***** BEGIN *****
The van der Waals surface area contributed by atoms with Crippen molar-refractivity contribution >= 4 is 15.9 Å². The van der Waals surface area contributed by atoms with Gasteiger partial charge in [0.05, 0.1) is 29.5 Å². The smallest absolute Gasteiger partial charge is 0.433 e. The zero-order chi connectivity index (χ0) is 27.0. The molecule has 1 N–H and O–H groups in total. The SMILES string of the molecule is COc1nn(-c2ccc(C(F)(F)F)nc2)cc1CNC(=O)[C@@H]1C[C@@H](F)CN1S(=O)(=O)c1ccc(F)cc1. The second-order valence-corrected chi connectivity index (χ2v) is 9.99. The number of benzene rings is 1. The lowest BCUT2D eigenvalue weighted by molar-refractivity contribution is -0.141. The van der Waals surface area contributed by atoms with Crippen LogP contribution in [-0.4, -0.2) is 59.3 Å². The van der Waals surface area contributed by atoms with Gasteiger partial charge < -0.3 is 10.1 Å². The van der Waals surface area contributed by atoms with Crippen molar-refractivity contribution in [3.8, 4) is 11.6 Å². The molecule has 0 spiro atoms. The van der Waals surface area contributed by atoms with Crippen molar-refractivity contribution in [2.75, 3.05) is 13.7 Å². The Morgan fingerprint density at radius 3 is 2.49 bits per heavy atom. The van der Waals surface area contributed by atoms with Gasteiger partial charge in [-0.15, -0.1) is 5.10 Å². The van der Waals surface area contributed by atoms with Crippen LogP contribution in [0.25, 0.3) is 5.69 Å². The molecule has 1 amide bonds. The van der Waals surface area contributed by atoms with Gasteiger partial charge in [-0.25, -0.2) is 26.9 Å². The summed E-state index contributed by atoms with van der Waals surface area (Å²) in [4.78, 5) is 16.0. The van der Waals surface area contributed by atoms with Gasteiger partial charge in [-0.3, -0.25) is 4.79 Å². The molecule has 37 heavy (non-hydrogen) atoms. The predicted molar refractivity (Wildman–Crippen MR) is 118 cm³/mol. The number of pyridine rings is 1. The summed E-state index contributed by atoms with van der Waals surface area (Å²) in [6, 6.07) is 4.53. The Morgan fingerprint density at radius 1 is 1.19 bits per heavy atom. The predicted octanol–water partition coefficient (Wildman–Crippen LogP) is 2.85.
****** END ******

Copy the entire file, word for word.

The van der Waals surface area contributed by atoms with Crippen molar-refractivity contribution >= 4 is 15.9 Å². The van der Waals surface area contributed by atoms with Gasteiger partial charge in [0.05, 0.1) is 29.5 Å². The smallest absolute Gasteiger partial charge is 0.433 e. The zero-order chi connectivity index (χ0) is 27.0. The molecule has 1 N–H and O–H groups in total. The SMILES string of the molecule is COc1nn(-c2ccc(C(F)(F)F)nc2)cc1CNC(=O)[C@@H]1C[C@@H](F)CN1S(=O)(=O)c1ccc(F)cc1. The second-order valence-corrected chi connectivity index (χ2v) is 9.99. The number of benzene rings is 1. The lowest BCUT2D eigenvalue weighted by molar-refractivity contribution is -0.141. The van der Waals surface area contributed by atoms with Crippen LogP contribution in [-0.4, -0.2) is 59.3 Å². The van der Waals surface area contributed by atoms with Gasteiger partial charge < -0.3 is 10.1 Å². The van der Waals surface area contributed by atoms with Crippen molar-refractivity contribution in [3.8, 4) is 11.6 Å². The molecule has 0 spiro atoms. The van der Waals surface area contributed by atoms with Crippen molar-refractivity contribution in [2.75, 3.05) is 13.7 Å². The Morgan fingerprint density at radius 3 is 2.49 bits per heavy atom. The van der Waals surface area contributed by atoms with Gasteiger partial charge in [-0.15, -0.1) is 5.10 Å². The van der Waals surface area contributed by atoms with Crippen LogP contribution in [0.25, 0.3) is 5.69 Å². The molecule has 1 amide bonds. The van der Waals surface area contributed by atoms with Gasteiger partial charge in [-0.25, -0.2) is 26.9 Å². The summed E-state index contributed by atoms with van der Waals surface area (Å²) in [4.78, 5) is 16.0. The van der Waals surface area contributed by atoms with Gasteiger partial charge in [-0.3, -0.25) is 4.79 Å². The molecule has 37 heavy (non-hydrogen) atoms. The predicted molar refractivity (Wildman–Crippen MR) is 118 cm³/mol. The number of pyridine rings is 1. The summed E-state index contributed by atoms with van der Waals surface area (Å²) in [6, 6.07) is 4.53. The Morgan fingerprint density at radius 1 is 1.19 bits per heavy atom. The predicted octanol–water partition coefficient (Wildman–Crippen LogP) is 2.85.